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IBM-Sun Merger Appears Near
 

IBM-Sun Merger Appears Near

Friday Apr 3rd 2009 by Paul Shread

IBM's takeover of Sun could be announced as soon as Monday — but it could take much longer to resolve antitrust and other issues. Update: IBM-Sun talks could be on 'brink of collapse.'

IBM's (NYSE: IBM) acquisition of Sun Microsystems (NASDAQ: JAVA) could be announced Monday, according to news reports — and antitrust issues could be a big factor in getting the deal completed (see Sun Lays Off 1,500 as IBM Merger Looms and Sun Launches 'Open Cloud' as Merger Rumors Swirl).

The Wall Street Journal and other news sources say that after weeks of due diligence, IBM could pay between $9 and $10 a share for Sun. Sun reportedly agreed to take about 10 percent less than initially expected in exchange for IBM's commitment to persevere through any regulatory scrutiny the deal might face.

But on April 5, the Journal reported that the Sun-IBM talks were "on the brink of collapse," threatening to undermine the $7 billion deal.

If the deal goes through, the combined company would have a dominant position in the Unix server market that could face antitrust review — and the two companies could face similar issues in mainframe tape and disk storage, according to Illuminata analyst John Webster.

The Justice Department in the mid-to-late 1990s raised objections to an IBM-StorageTek mainframe disk storage deal. Sun later acquired StorageTek.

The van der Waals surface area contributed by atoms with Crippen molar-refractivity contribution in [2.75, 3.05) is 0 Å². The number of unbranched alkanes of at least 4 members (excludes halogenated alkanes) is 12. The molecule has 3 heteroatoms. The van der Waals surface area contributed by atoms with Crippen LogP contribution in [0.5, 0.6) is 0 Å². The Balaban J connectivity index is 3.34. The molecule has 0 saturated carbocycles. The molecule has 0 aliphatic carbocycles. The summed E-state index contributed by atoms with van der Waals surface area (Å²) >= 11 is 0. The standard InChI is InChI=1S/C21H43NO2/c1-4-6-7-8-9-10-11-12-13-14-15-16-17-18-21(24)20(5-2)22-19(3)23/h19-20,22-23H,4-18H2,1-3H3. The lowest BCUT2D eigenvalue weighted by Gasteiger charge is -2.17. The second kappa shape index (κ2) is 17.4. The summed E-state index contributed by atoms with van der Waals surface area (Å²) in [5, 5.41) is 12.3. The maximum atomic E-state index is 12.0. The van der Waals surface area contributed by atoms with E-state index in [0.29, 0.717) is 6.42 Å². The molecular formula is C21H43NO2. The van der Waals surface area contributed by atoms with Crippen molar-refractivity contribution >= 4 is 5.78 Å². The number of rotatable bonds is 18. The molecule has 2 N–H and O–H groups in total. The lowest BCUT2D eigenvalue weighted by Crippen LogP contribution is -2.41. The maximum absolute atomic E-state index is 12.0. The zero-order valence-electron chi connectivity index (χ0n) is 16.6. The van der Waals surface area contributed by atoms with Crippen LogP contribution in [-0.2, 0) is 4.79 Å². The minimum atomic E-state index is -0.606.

While the data storage market has changed dramatically in the last decade, Webster isn't sure the government won't raise similar objections.

He said Sun's mainframe tape storage business "may get pulled out of the deal to be sold to another third party or may face some other restructuring to get around that issue. However, at the moment this is pure conjecture on my part. I found it surprising years ago when the U.S. Justice Department held that mainframe disk was a separate market, distinct from the broader disk storage array segment. Perhaps that sentiment has changed in the 13 or so years since the original DoJ finding."

That is just one issue the deal could face. Forrester Research said a third of Sun's employees could get laid off in the deal. And there's also issues of product overlap and the fate of Sun's open source programs like Open Storage. Webster, for one, thinks IBM will see value in Sun's Open Storage efforts and continue them.

Another company with an interest in the deal is IBM partner NetApp (NASDAQ: NTAP), which is embroiled in a patent dispute with Sun over the ZFS file system.

Even if a deal is announced on Monday, those and other issues will likely take some time to work out.

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